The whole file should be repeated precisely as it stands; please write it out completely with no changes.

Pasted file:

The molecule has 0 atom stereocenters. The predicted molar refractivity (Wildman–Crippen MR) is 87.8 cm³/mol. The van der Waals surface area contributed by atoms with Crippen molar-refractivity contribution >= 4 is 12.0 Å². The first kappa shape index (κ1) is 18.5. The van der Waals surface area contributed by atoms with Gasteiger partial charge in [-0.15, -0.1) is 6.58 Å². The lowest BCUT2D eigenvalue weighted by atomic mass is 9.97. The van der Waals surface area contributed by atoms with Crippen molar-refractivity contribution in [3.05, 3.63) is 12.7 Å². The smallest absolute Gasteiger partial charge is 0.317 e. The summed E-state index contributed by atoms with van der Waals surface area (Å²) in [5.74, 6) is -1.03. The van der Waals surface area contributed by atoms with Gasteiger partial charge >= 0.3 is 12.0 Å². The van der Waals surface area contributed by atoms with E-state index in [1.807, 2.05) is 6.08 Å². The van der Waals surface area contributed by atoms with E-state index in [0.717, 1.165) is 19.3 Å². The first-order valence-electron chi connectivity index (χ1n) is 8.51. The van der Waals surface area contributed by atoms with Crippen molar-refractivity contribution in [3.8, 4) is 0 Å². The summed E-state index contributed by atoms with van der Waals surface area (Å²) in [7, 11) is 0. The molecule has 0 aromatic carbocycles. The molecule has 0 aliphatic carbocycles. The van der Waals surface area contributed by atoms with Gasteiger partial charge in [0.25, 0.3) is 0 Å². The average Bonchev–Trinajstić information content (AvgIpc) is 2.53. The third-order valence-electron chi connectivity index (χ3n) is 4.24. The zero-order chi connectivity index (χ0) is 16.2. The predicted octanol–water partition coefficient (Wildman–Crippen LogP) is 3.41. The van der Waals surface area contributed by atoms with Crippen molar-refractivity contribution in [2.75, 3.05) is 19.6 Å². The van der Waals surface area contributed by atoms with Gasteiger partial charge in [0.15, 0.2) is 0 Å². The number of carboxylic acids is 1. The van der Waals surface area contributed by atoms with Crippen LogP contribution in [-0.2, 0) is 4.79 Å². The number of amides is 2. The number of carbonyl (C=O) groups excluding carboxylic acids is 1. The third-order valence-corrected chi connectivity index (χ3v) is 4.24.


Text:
The molecule has 0 atom stereocenters. The predicted molar refractivity (Wildman–Crippen MR) is 87.8 cm³/mol. The van der Waals surface area contributed by atoms with Crippen molar-refractivity contribution >= 4 is 12.0 Å². The first kappa shape index (κ1) is 18.5. The van der Waals surface area contributed by atoms with Gasteiger partial charge in [-0.15, -0.1) is 6.58 Å². The lowest BCUT2D eigenvalue weighted by atomic mass is 9.97. The van der Waals surface area contributed by atoms with Crippen molar-refractivity contribution in [3.05, 3.63) is 12.7 Å². The smallest absolute Gasteiger partial charge is 0.317 e. The summed E-state index contributed by atoms with van der Waals surface area (Å²) in [5.74, 6) is -1.03. The van der Waals surface area contributed by atoms with Gasteiger partial charge >= 0.3 is 12.0 Å². The van der Waals surface area contributed by atoms with E-state index in [1.807, 2.05) is 6.08 Å². The van der Waals surface area contributed by atoms with E-state index in [0.717, 1.165) is 19.3 Å². The first-order valence-electron chi connectivity index (χ1n) is 8.51. The van der Waals surface area contributed by atoms with Crippen molar-refractivity contribution in [3.8, 4) is 0 Å². The summed E-state index contributed by atoms with van der Waals surface area (Å²) in [7, 11) is 0. The molecule has 0 aromatic carbocycles. The molecule has 0 aliphatic carbocycles. The van der Waals surface area contributed by atoms with Gasteiger partial charge in [0.25, 0.3) is 0 Å². The average Bonchev–Trinajstić information content (AvgIpc) is 2.53. The third-order valence-electron chi connectivity index (χ3n) is 4.24. The zero-order chi connectivity index (χ0) is 16.2. The predicted octanol–water partition coefficient (Wildman–Crippen LogP) is 3.41. The van der Waals surface area contributed by atoms with Crippen molar-refractivity contribution in [2.75, 3.05) is 19.6 Å². The van der Waals surface area contributed by atoms with Gasteiger partial charge in [0.15, 0.2) is 0 Å². The number of carboxylic acids is 1. The van der Waals surface area contributed by atoms with Crippen LogP contribution in [-0.2, 0) is 4.79 Å². The number of amides is 2. The number of carbonyl (C=O) groups excluding carboxylic acids is 1. The third-order valence-corrected chi connectivity index (χ3v) is 4.24.